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US Officials Urge Testing for HIV as Health Crisis Intensifies

June 27 is being observed as the National Testing Day in the US. National HIV Testing Day (NHTD) is an annual campaign produced by the National Association of People with AIDS (NAPWA-US) to encourage at-risk individuals to receive voluntary HIV counseling and testing.

The Centers for Disease Control and Prevention (CDC) estimates that 180,000 to 280,000 people nationwide are HIV-positive but are unaware of their status. HIV counseling and testing enables people with HIV to take steps to protect their own health and that of their partners, and helps people who test negative get the information they need to stay uninfected.

Across the country, thousands of HIV counseling and testing sites, state and local health departments, and community-based HIV/AIDS service providers will participate in NHTD events, by holding health fairs, providing community and media outreach, hosting special testing-related events or operating extended hours.

NHTD organizers will also reach out to communities at increased risk of HIV infection, including African American and Latino populations, both of which are disproportionately affected with HIV when compared to other demographic groups in the United States. Meanwhile in Orangeburg, Bamberg and Calhoun counties in South Carolina, facing a health crisis, officials are urging people to get tested for HIV. Confidentiality will be maintained, they promise.

According to the state Department of Health and Environmental Control's Surveillance Report, through December 2005, the district including the tri-county region reported a total of 1,049 HIV/AIDS cases, with a rate of 850 cases per 100,000 people. It ranks number one in the state in HIV/AIDS cases.

Bamberg ranks number two in the state in HIV/AIDS incidence, with a rate of 175 cases per 100,000 people. Orangeburg County ranks number three, with a rate of 829 cases per 100,000 people. With a rate of 45 cases per 100,000 peo ple, Calhoun County ranks number 37 in the state.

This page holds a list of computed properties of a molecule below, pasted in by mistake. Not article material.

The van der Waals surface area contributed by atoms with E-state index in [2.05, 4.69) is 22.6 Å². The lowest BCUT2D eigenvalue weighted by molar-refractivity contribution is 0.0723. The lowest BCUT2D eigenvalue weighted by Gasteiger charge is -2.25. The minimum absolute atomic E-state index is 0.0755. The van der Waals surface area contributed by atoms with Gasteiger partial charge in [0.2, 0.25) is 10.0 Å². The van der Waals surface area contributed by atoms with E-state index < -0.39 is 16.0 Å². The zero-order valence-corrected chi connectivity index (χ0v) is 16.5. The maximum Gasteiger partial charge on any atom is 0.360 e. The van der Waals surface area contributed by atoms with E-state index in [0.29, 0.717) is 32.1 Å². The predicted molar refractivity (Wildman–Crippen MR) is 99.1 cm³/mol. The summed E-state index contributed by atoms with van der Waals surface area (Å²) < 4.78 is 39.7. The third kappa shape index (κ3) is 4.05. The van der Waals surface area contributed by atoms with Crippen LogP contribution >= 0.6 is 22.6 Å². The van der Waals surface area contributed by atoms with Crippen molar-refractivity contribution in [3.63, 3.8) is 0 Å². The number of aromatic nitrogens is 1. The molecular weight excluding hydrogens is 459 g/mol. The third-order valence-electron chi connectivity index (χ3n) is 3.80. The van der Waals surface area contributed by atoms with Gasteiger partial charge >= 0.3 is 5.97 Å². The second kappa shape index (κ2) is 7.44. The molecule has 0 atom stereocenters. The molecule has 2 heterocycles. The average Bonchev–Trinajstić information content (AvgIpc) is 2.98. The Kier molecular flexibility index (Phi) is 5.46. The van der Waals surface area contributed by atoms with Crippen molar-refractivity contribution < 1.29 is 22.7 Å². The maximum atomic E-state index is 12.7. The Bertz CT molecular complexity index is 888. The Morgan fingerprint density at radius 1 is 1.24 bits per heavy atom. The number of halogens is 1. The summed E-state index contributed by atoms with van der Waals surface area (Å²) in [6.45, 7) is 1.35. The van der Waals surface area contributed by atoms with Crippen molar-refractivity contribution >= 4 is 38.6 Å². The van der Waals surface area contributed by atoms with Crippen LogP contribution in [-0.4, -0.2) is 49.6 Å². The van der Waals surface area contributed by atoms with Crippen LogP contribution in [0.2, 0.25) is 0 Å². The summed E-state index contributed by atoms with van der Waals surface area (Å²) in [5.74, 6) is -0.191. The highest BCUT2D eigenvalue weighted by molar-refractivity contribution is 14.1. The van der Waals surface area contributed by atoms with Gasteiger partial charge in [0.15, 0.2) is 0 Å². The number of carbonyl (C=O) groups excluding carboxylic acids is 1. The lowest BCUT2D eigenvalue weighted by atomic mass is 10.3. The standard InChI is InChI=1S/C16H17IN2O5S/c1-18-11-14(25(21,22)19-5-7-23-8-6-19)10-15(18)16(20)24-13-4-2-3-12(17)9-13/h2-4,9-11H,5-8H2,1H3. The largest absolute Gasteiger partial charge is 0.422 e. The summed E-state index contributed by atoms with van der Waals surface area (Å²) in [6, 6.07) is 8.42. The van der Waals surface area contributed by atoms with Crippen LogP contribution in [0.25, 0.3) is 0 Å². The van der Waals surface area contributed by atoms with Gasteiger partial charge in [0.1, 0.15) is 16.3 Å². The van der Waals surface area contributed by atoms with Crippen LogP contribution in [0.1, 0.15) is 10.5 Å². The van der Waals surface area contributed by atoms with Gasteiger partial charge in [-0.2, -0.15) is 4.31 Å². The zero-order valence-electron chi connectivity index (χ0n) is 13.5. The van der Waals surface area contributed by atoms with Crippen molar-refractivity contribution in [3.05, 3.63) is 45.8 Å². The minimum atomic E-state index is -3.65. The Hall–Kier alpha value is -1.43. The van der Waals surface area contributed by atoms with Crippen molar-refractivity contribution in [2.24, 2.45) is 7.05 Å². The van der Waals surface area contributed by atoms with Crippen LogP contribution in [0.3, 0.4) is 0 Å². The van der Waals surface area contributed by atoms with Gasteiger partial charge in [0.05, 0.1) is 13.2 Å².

"Getting people tested is the first step in linking infected people to appropriate care, treatment and prevention services," said Lynda Kettinger, director of DHEC's STD/HIV Division. "This year's theme, 'Take The Test, Take Control,' encourages people at high risk for HIV to learn their status and gain access to the most appropriate system of care if they are infected."

Bonnie Fogle, an HIV program nurse and case manager at the Orangeburg County Health Department, said the largest percent of cases were in adults 40 years of age or older.

"But ... we are seeing an increase in numbers from those age 18 to 25, the younger group," she said. "What happens is a lot of times those people that are 40 and over do not get tested. Then they get sick, and we learn that they're positive."

Fogle said the Orangeburg County Health Department will offer free rapid HIV tests that produce results in less than a half-hour instead of the usual week or two.

"That's the 20-minute finger-stick blood test," she said, noting that traditional intravenous needle testing will also be available at the health department. The traditional blood tests will be offered at health departments in Bamberg and Calhoun counties as well.

South Carolina reported a total of 21,010 HIV cases, which includes a total number of AIDS cases, from Jan. 1, 1981, through Dec. 31, 2005.

A recent study published by the Centers for Disease Control and Prevention indicates that health care providers in South Carolina missed opportunities to diagnose people with HIV when they were seen in health care settings for other medical conditions.

Fogle said some progress has been made. The number of prenatally acquired HIV cases, for example, has decreased from 1999 to 2006.

Minority AIDS Council president Shirley James said the council believes everyone ove r age 13 should have a documented HIV test.

The MAC, along with the University of South Carolina/Claflin University EXPORT Project, will provide video and discussion sessions designed to help individuals understand the HIV/AIDS epidemic and the prevention and intervention measures during National HIV Testing Day.


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